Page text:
“Sam, however, had no objection to rabbit at all, and said so. At least not to cooked rabbit. All hobbits, of course, can cook, for they begin to learn the art before their letters (which many never reach); but Sam was a good cook, even by hobbit reckoning, and he had done a good deal of the camp-cooking on their travels, when there was a chance. He still hopefully carried some of his gear in his pack: a small tinder-box, two small shallow pans, the smaller fitting into the larger; inside them a wooden spoon, a short two-pronged fork and some skewers were stowed; and hidden at the bottom of the pack in a flat wooden box a dwindling treasure, some salt. But he needed a fire, and other things besides. He thought for a bit, while he took out his knife, cleaned and whetted it, and began to dress the rabbits. He was not going to leave Frodo alone asleep even for a few minutes.
Sam gathered a pile of the driest fern, and then scrambled up the bank collecting a bundle of twigs and broken wood; the fallen branch of a cedar at the top gave him a good supply. He cut out some turves at the foot of the bank just outside the fern-brake, and made a shallow hole and laid his fuel in it. Being handy with the flint and tinder he soon had a small blaze going. It made little or no smoke but gave off an aromatic scent. He was just stooping over his fire, shielding it and building it up with heavier wood, when Gollum returned, carrying the pans carefully and grumbling to himself.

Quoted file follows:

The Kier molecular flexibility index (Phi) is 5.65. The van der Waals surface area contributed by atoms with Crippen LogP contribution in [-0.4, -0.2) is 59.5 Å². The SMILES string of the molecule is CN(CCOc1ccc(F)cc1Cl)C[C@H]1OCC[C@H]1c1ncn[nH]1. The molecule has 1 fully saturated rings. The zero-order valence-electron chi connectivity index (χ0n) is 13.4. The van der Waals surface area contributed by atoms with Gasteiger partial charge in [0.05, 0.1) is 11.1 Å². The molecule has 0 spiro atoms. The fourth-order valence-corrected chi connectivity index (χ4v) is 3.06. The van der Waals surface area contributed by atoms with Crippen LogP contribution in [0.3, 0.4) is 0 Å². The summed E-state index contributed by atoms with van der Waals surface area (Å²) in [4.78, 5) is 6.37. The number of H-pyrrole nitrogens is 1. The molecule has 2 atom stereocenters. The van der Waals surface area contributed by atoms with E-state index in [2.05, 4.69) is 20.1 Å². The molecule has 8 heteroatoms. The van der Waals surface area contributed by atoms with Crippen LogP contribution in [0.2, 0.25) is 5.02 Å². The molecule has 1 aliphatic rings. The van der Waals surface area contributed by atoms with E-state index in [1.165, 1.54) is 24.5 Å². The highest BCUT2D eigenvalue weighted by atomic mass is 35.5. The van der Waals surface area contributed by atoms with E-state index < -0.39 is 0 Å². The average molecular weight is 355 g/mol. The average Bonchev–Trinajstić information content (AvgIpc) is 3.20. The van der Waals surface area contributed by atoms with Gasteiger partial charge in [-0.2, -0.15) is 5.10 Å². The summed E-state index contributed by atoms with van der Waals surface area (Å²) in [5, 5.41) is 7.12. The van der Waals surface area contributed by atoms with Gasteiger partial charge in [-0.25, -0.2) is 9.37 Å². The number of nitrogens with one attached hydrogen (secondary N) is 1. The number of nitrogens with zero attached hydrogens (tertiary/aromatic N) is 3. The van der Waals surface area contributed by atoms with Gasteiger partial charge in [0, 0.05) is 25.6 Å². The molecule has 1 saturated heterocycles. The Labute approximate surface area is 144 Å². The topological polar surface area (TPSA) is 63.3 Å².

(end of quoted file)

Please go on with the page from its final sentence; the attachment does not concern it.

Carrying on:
Sam busied himself with his pans. ‘What a hobbit needs with coney,’ he said to himself, ‘is some herbs and roots, especially taters—not to mention bread. Herbs we can manage, seemingly.’
For a while Sam sat musing, and tending the fire till the water boiled. The daylight grew and the air became warm; the dew faded off turf and leaf. Soon the rabbits cut up lay simmering in their pans with the bunched herbs. Almost Sam fell asleep as the time went by. He let them stew for close on an hour, testing them now and again with his fork, and tasting the broth.
When he thought all was ready he lifted the pans off the fire, and crept along to Frodo. Frodo half opened his eyes as Sam stood over him, and then he awakened from his dreaming: another gentle, unrecoverable dream of peace.
‘Hullo, Sam!’ he said. ‘Not resting? Is anything wrong? What is the time?’
‘About a couple of hours after daybreak,’ said Sam, ‘and nigh on half-past eight by Shire clocks, maybe. But nothing’s wrong. Though it ain’t quite what I’d call right: no stock, no onions, no taters. I’ve got a bit of a stew for you, and some broth, Mr. Frodo. Do you good. You’ll have to sup it in your mug; or straight from the pan, when it’s cooled a bit. I haven’t brought no bowls, nor nothing proper.’
Frodo yawned and stretched. ‘You should have been resting, Sam,’ he said. ‘And lighting a fire was dangerous in these parts. But I do feel hungry. Hmm! Can I smell it from here? What have you stewed?’
‘A present from Smeagol,’ said Sam: ‘a brace o’ young coneys ... But there’s nought to go with them but a few herbs.’
Sam and his master sat just within the fern-brake and ate their stew from the pans, sharing the old fork and spoon. They allowed themselves half a piece of the elvish waybread each. It seemed a feast.”
~from The Two Towers: Being the Second Part of The Lord of the Rings, by J.R.R. Tolkien
(Book IV, Chapter 4 “Of Herbs and Stewed Rabbit”)